Wells Fargo: Limited Relative Value

| About: Wells Fargo (WFC)
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Wells Fargo ended the stress test with surprisingly low capital ratios amongst the biggest banks.

The bank no longer offers the best capital returns in the large bank sector.

Wells Fargo is a cheap stock like most of the financial sector, but the top notch bank no longer offers an attractive relative value.

The stress test results and capital return approvals offered some unique insights into the largest banks. While some banks provided big increases to capital returns, others provided limited to no increases. The banks in the different camps might surprise investors.

Wells Fargo (NYSE:WFC) offers one of the largest dividend yields in the banking sector and is the slight leader in the big banks over JPMorgan Chase (NYSE:JPM). The question though is whether Wells Fargo offers any upside in the sector.

Stress Test Results

For a top notch financial like Wells Fargo, passing the annual stress test wasn't an issue. The real question was the capital ratios and the capital return amounts.

The market though got a surprising twist as Wells Fargo came in with relatively low capital levels after the severely adverse scenario compared to the other big banks like Bank of America (NYSE:BAC) and Citigroup (NYSE:C).

The comparative ratios were as follows:

CET1 ratio - stress test

  • Wells Fargo - 7.2%
  • BoA - 8.1
  • Citigroup - 9.2
  • JPMorgan - 8.3

CET1 ratio - planned captial actions

  • Wells Fargo - 6.1%
  • BoA - 7.1
  • Citigroup - 7.7
  • JPMorgan - 6.8

Not only is Wells Fargo the lowest capitalized of the group, but the bank is a whole full percentage point below the lowest capital ratio of the group after the planned capital actions.

No Capital Return Upside

The biggest misconception in the market is that other banks like Bank of America and Citigroup aren't profitable or are higher risk banks. In that regards, investors that focus solely on dividends miss the big picture.

Wells Fargo was a beacon of stability in the financial crisis. The bank though isn't shinning as bright anymore based on the above results. On top of that, the bank was already fully returning capital to shareholders based on the 2016 numbers.

For the next year, Wells Fargo only offered that the bank plans to start with a $0.38 quarterly dividend and return 55% to 75% of profits. As an example, Wells Fargo made the following quarterly payouts last year that the bank should approximate this year.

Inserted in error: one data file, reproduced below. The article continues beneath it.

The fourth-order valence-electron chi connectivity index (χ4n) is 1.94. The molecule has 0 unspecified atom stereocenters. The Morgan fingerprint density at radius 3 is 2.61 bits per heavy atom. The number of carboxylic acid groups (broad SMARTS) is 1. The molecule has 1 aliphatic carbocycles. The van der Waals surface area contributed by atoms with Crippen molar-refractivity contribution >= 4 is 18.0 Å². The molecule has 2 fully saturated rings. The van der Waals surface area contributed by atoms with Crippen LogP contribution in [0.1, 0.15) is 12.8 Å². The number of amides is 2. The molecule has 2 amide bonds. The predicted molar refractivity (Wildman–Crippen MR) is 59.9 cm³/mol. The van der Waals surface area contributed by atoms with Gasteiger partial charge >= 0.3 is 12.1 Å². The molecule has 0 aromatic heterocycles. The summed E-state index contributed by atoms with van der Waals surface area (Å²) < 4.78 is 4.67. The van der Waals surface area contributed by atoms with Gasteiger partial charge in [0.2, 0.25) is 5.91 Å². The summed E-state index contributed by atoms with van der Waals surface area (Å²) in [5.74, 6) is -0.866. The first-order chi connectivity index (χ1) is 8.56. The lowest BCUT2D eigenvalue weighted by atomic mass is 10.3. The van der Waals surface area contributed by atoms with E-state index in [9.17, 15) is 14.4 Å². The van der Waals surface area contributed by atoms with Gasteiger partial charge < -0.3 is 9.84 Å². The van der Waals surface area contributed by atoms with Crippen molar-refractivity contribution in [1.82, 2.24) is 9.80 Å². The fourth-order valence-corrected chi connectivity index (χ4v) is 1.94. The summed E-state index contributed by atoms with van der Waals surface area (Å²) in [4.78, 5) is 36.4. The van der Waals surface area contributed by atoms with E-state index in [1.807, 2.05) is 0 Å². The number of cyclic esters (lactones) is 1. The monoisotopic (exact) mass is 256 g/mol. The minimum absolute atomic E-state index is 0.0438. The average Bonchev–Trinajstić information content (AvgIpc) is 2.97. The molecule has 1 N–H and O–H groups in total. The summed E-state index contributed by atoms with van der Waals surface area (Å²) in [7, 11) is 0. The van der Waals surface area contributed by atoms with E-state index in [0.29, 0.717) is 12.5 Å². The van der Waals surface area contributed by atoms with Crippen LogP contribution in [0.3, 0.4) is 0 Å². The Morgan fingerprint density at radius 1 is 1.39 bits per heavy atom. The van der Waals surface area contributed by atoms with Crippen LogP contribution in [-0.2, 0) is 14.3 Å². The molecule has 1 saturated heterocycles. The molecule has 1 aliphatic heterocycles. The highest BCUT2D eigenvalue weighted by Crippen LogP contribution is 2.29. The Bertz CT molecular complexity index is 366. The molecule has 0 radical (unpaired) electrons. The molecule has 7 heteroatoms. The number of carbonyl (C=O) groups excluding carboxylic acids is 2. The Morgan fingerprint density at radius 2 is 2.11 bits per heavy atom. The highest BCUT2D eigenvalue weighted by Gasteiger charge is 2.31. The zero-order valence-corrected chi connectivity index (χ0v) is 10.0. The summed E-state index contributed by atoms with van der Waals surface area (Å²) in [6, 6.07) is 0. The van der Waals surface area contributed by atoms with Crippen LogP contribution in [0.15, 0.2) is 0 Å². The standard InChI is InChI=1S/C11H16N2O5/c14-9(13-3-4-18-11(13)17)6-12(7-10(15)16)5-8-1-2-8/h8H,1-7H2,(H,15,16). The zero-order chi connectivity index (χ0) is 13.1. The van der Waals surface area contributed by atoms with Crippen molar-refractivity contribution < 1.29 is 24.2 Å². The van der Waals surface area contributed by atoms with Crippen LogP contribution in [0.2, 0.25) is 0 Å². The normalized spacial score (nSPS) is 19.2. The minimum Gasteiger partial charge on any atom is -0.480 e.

WFC Stock Buybacks (Quarterly) Chart

The problem is that Wells Fargo is already priced as the superior bank though the capital ratios and capital returns aren't top notch anymore. Even prior to the recent capital raises for BoA and Citigroup, those supposedly inferior banks were already offering comparative net payout yields (net stock buyback yield plus dividend yield).

WFC Net Common Payout Yield (<a href=

With Citigroup more than tripling the dividend yield to 1.6%, or an increase of 110 basis points, the bank immediately increases the net payout yield to 6.8% going forward. In addition, the bank approved a larger stock buyback that will shoot the yield higher as the buybacks take place.


Wells Fargo remains a sold bank, but the bank has the lowest capital ratios of the biggest banks and the capital returns are being surpassed by the supposed weaker banks like Citigroup.

As a relative value, remember that Wells Fargo is worth roughly $100 billion more than Citigroup though the later approved a stock buyback of up to $2 billion more than Wells Fargo spent over the last year.

Investors probably can't go wrong with this bank offering a 3.2% dividend yield and a solid value with interest rates plunging. From a relative value perspective though, other large banks offer more value and surprisingly better capital ratios suggestive of less risk and more increases in capital returns next year.

Disclosure: I am/we are long C.

I wrote this article myself, and it expresses my own opinions. I am not receiving compensation for it (other than from Seeking Alpha). I have no business relationship with any company whose stock is mentioned in this article.

Additional disclosure: The information contained herein is for informational purposes only. Nothing in this article should be taken as a solicitation to purchase or sell securities. Before buying or selling any stock you should do your own research and reach your own conclusion or consult a financial advisor. Investing includes risks, including loss of principal.